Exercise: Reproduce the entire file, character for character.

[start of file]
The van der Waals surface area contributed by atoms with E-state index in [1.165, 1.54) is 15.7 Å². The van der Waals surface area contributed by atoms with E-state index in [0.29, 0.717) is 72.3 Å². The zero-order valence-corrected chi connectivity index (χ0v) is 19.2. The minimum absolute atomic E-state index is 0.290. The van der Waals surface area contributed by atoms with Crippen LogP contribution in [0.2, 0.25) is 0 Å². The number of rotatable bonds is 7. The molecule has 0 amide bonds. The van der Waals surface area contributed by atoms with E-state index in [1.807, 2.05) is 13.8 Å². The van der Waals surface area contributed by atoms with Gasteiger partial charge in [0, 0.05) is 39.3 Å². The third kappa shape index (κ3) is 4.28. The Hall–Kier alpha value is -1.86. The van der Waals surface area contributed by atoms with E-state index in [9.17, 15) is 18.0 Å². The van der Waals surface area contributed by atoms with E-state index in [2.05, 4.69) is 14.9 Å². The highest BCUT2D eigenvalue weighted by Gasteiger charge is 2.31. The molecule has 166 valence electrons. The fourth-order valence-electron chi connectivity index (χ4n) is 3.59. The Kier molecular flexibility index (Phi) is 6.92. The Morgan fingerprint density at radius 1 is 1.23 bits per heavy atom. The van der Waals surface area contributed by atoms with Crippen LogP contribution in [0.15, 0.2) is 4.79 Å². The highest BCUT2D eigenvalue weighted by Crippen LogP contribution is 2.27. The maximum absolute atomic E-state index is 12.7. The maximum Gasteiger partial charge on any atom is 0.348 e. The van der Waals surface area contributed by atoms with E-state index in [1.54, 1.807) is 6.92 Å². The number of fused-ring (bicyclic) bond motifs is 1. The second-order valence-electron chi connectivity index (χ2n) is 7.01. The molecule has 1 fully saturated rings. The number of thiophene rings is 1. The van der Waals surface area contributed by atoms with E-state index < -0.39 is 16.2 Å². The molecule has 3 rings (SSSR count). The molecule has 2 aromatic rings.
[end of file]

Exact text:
The van der Waals surface area contributed by atoms with E-state index in [1.165, 1.54) is 15.7 Å². The van der Waals surface area contributed by atoms with E-state index in [0.29, 0.717) is 72.3 Å². The zero-order valence-corrected chi connectivity index (χ0v) is 19.2. The minimum absolute atomic E-state index is 0.290. The van der Waals surface area contributed by atoms with Crippen LogP contribution in [0.2, 0.25) is 0 Å². The number of rotatable bonds is 7. The molecule has 0 amide bonds. The van der Waals surface area contributed by atoms with E-state index in [1.807, 2.05) is 13.8 Å². The van der Waals surface area contributed by atoms with Gasteiger partial charge in [0, 0.05) is 39.3 Å². The third kappa shape index (κ3) is 4.28. The Hall–Kier alpha value is -1.86. The van der Waals surface area contributed by atoms with E-state index in [9.17, 15) is 18.0 Å². The van der Waals surface area contributed by atoms with E-state index in [2.05, 4.69) is 14.9 Å². The highest BCUT2D eigenvalue weighted by Gasteiger charge is 2.31. The molecule has 166 valence electrons. The fourth-order valence-electron chi connectivity index (χ4n) is 3.59. The Kier molecular flexibility index (Phi) is 6.92. The Morgan fingerprint density at radius 1 is 1.23 bits per heavy atom. The van der Waals surface area contributed by atoms with Crippen LogP contribution in [0.15, 0.2) is 4.79 Å². The highest BCUT2D eigenvalue weighted by Crippen LogP contribution is 2.27. The maximum absolute atomic E-state index is 12.7. The maximum Gasteiger partial charge on any atom is 0.348 e. The van der Waals surface area contributed by atoms with E-state index in [1.54, 1.807) is 6.92 Å². The number of fused-ring (bicyclic) bond motifs is 1. The second-order valence-electron chi connectivity index (χ2n) is 7.01. The molecule has 1 fully saturated rings. The number of thiophene rings is 1. The van der Waals surface area contributed by atoms with E-state index < -0.39 is 16.2 Å². The molecule has 3 rings (SSSR count). The molecule has 2 aromatic rings.